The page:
La Salle and Sha Tin Methodist College talk trash

La Salle and Sha Tin Methodist College talk trash

The landfills in Hong Kong are filling up fast, so two teams debate how to manage the city's growing waste problem

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(From left) Issac Lau, Rachel Law and Phoebe Yeung of Sha Tin Methodist College discusses their debate.
(From left) Issac Lau, Rachel Law and Phoebe Yeung of Sha Tin Methodist College discusses their debate.
Photo: Edmond So/SCMP

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Chan Sui Ki (La Salle) College's (from left) Earl Joshua Gonzales Agustin, Christian Yuen and Singh Paramdeep prepare to debate.
Chan Sui Ki (La Salle) College's (from left) Earl Joshua Gonzales Agustin, Christian Yuen and Singh Paramdeep prepare to debate.
Photo: Edmond So/SCMP

In Round One of the Hong Kong Secondary Schools Debating Competition (Term 2), schools were asked to tackle the issue of waste management in Hong Kong.

Hongkongers produce huge amounts of waste every day. Reducing the amount of waste people produce, and encouraging them to sort and recycle that waste, are both viable solutions to the problem.

In places like Taiwan, waste has been reduced by not installing rubbish bins in public. Teams from Chan Sui Ki (La Salle) College and Sha Tin Methodist College argued whether such a practice would suit Hong Kong. They debated the motion: "Hong Kong should reduce its number of public rubbish bins by at least 50 per cent."

Form One Chan Sui Ki students Earl Joshua Gonzales Agustin, Christian Yuen Ka-hang and Singh Paramdeep supported the motion. Form Two students Sha Tin Methodist students, Phoebe Yeung Lok-sze, Rachel Law Hei-laam and Isaac Lau Shun-ting, were against it.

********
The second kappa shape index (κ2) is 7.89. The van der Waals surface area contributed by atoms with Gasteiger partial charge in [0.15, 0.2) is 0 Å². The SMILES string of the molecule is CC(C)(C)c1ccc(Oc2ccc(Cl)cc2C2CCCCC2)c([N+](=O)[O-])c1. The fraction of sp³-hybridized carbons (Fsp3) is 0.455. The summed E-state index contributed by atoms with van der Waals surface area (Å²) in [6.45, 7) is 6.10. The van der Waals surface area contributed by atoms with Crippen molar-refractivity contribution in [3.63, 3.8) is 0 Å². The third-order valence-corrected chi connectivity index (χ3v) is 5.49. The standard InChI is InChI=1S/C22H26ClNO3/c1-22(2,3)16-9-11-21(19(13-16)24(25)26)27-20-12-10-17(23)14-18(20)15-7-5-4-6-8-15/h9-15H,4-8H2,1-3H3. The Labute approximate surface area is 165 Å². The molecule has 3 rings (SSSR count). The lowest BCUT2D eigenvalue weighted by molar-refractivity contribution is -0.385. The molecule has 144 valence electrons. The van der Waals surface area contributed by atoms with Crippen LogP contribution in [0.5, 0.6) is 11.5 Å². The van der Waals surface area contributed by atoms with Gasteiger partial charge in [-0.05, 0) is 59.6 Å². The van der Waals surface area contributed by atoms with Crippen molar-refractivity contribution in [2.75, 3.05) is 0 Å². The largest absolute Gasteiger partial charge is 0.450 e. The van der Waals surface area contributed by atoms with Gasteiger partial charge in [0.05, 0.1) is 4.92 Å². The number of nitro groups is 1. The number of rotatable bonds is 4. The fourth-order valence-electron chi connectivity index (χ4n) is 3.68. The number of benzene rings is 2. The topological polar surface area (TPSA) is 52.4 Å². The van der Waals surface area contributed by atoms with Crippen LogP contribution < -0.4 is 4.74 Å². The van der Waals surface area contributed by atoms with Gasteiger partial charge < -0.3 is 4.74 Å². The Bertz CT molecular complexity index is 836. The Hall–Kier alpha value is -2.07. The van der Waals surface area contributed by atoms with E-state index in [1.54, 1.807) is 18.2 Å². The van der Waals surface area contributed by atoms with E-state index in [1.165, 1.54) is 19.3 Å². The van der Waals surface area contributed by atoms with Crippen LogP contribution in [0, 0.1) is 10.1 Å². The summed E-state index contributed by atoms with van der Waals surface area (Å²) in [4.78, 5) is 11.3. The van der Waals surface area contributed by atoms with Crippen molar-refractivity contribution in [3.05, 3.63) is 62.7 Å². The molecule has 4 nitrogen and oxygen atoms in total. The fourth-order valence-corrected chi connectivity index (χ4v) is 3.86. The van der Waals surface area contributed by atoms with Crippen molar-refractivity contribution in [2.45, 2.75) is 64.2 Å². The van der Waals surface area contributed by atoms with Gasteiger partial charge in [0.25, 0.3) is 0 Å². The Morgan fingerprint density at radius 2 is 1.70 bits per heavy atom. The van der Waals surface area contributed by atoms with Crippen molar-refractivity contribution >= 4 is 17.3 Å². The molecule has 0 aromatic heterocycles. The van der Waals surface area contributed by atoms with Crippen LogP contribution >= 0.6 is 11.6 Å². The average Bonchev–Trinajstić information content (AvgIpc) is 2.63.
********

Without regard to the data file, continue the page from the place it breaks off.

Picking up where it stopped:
Issac Lau of Sha Tin College takes his stand. Photo: Edmond So/SCMP

The debate was adjudicated by Karen Wong, an English teacher at Po Leung Kuk Ngan Po Ling College.

Both sides agreed that teaching the public to reduce the amount of waste they produce is a good solution to easing the city's waste management problem, but they were at odds about how this can be achieved by reducing the number of rubbish bins.

The affirmative side proposed that cutting down the number of rubbish bin is an effective way to reduce waste because with fewer bins in public areas, citizens would think twice before producing rubbish. "Citizens would have to take their rubbish back home before disposing of it. They would be encouraged to sort their rubbish before dumping it at home," said Earl.

Speakers from Sha Tin Methodist believed there was no relationship between waste production and the number of rubbish bins in public, citing figures from nearby regions with more rubbish bins per person than Hong Kong, yet less waste production.

They also thought the city's hygiene would worsen if there were fewer rubbish bins.

Wong gave the win to the negative side because they were able to raise important issues regarding the motion that the affirmative side failed to address.

"Debaters from Sha Tin Methodist put forward two good questions - why the number of public rubbish bins needed to be reduced by at least 50 per cent, and not other percentages, for example 40 or 30 per cent. Secondly, they asked how reducing the number of bins was related to getting people to produce less waste. The affirmative side was not able to respond to these questions," she said.

Commenting on the overall performance of both teams, Wong reminded debaters to be more engaged with each other's speeches. "Debate is a communicative process; speakers should address questions raised by the opposition and not rely only on prepared materials," she said.

Isaac from Sha Tin Methodist was named best speaker of the debate.

The debate took place on March 25 at Chan Sui Ki (La Salle) College in Ho Man Tin.

This article appeared in the Young Post print edition as
Don't let it go to waste

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